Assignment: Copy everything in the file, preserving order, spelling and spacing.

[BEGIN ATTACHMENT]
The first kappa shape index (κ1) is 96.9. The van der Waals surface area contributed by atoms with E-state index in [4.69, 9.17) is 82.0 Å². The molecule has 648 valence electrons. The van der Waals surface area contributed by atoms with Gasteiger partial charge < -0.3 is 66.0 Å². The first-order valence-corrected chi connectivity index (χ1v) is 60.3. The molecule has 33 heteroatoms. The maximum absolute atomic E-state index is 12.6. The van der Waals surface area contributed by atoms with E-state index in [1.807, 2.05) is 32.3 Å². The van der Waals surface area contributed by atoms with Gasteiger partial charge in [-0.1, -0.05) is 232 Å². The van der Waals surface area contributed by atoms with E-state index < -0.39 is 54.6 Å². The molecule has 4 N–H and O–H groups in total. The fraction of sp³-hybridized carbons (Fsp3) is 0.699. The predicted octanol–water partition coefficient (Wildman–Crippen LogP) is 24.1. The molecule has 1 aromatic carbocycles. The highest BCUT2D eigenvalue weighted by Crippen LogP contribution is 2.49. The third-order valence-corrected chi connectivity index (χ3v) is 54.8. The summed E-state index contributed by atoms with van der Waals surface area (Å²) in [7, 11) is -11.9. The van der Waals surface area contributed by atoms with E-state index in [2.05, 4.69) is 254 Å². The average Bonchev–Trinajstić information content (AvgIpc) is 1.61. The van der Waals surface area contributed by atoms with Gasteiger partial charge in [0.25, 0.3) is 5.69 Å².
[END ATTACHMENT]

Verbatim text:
The first kappa shape index (κ1) is 96.9. The van der Waals surface area contributed by atoms with E-state index in [4.69, 9.17) is 82.0 Å². The molecule has 648 valence electrons. The van der Waals surface area contributed by atoms with Gasteiger partial charge < -0.3 is 66.0 Å². The first-order valence-corrected chi connectivity index (χ1v) is 60.3. The molecule has 33 heteroatoms. The maximum absolute atomic E-state index is 12.6. The van der Waals surface area contributed by atoms with E-state index in [1.807, 2.05) is 32.3 Å². The van der Waals surface area contributed by atoms with Gasteiger partial charge in [-0.1, -0.05) is 232 Å². The van der Waals surface area contributed by atoms with E-state index < -0.39 is 54.6 Å². The molecule has 4 N–H and O–H groups in total. The fraction of sp³-hybridized carbons (Fsp3) is 0.699. The predicted octanol–water partition coefficient (Wildman–Crippen LogP) is 24.1. The molecule has 1 aromatic carbocycles. The highest BCUT2D eigenvalue weighted by Crippen LogP contribution is 2.49. The third-order valence-corrected chi connectivity index (χ3v) is 54.8. The summed E-state index contributed by atoms with van der Waals surface area (Å²) in [7, 11) is -11.9. The van der Waals surface area contributed by atoms with E-state index in [2.05, 4.69) is 254 Å². The average Bonchev–Trinajstić information content (AvgIpc) is 1.61. The van der Waals surface area contributed by atoms with Gasteiger partial charge in [0.25, 0.3) is 5.69 Å².